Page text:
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TomJH

Pacino's Scarface - The Ending Remind You Of Another Film At All?

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I finally saw this film, having avoided it for years because of all the cries of violence about the production. I was especially leery of watching any scene that involved a chainsaw.

 

But I have to say that, generally speaking, I quite enjoyed it, partially because I was relieved that the violence, while there is plenty of it, is not as graphic as I was afraid it might be. And the much-discussed chainsaw scene which, thank heavens, occured fairly early in the film (glad to get it over with) did, in fact, leave almost everything to the viewer's imagination. It's still a horrifying scene, of course, but more because of the idea of what it is happening than from anything that the viewer actually sees.

 

Pacino is great in the lead role, of course, with strong support from the rest of the cast.

 

And the film's deliberately over-the-top drama, particularly with that ending, was, in fact, more fun for me than I thought might be the case. In fact, (BIG SPOILER ALERT HERE FOR THOSE WHO HAVEN'T SEEN THE FILM), I loved seeing Pacino going down screaming with guns blazing, taking as many of his enemy with him as he can. Now THAT'S the way a movie gangster (especially one who lives HUGE like this one did) should go out, spitting at his enemies in full macho defiance.

 

It's a lot better than that whimpering the 1932 Scarface forced Paul Muni to go through at the end. (And that film was made before the code was being heavily enforced).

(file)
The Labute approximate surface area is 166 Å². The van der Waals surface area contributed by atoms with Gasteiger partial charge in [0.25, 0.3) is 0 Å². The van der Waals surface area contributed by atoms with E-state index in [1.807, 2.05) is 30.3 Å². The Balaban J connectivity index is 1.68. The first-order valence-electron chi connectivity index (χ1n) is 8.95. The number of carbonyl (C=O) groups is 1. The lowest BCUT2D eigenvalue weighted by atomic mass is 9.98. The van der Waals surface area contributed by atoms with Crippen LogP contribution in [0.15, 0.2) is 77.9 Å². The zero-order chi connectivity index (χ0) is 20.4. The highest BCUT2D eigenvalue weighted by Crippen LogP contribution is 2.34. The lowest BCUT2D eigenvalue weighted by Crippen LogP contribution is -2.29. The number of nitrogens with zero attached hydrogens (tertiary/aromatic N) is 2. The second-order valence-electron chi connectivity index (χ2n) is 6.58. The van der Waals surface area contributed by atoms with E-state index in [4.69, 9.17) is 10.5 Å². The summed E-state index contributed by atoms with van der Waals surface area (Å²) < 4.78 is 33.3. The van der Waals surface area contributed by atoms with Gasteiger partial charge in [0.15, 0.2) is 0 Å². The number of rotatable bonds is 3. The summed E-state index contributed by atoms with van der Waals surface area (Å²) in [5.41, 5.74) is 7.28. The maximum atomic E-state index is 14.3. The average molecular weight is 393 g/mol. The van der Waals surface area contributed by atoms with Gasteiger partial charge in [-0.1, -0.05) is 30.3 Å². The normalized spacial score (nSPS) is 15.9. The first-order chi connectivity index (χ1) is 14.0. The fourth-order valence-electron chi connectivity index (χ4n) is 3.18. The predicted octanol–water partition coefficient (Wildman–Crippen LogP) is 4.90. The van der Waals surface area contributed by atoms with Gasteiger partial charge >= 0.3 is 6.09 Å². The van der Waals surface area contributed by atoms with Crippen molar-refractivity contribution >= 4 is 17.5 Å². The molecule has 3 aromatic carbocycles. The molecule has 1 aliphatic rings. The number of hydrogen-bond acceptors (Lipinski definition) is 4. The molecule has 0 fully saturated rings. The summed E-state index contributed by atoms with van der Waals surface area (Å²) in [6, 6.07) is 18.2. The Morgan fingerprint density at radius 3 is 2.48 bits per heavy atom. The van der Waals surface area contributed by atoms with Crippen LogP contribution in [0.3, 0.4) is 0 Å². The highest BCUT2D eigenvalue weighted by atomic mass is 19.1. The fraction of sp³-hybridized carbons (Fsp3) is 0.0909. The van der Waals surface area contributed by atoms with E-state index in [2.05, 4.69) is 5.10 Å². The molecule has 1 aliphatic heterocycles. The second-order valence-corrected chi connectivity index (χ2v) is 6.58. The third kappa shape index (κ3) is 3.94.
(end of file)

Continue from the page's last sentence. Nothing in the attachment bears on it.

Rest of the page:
Don't get me wrong - I love Muni's in-your-face performance and I love Hawks' Scarface - undoubtedly my favourite gangster epic of the early '30s. Just hated the ending that they inflicted upon Ben Hecht's screenplay. It would have been wonderful to see Muni go out the way that Pacino did.

 

Of course, with De Palma as director, the '83 Scarface is extreme but -gotta say it- LOVED that ending!

 

With Pacino's Scarface spitting in the face of his enemies the way that he did then, defying them to go out on his own terms, am I the only one to think of that ending's similarity, in tone, at least, to Cody Jarrett at the end of White Heat? Cagney defiant, just like Pacino, only in Cagney's case, even laughing at them at the end, mind snapped or not.

 

In White Heat Cagney might have been the first of the mainstream movie gangsters that had a BIG, over-the-top death scene. Well, here we are, over 30 year later, with Pacino doing much the same thing. With all the guns going off, though, when that oil refinery started to blow up at the end of White Heat, there was actually even more destruction going on than in the De Palma film, even if the viewer doesn't see it as graphically as in Scarface.

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What a great post Tom and Yes, great comparison to the ending of WHITE HEAT :) have nothing to add to it, except I saw DePalma's version with Pacino years ago about 3 times. Loved the film. You've put me in the mood to revisit it. I remember Pacino's great performance and who could forget "SAY HELLO TO MY LITTLE FRIEND". Just an interesting bit of trivia about that scene, Al had never shot a machine gun before. He suffered some serious burns on his hands since he didn't know how to handle that machine gun.

 

It's a great version of the story, just as the original was.

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I didn't know that about Pacino, lavender. Thanks for the information.

 

I love Muni in the original Scarface, of course, but always resented the ending that was plastered on his version.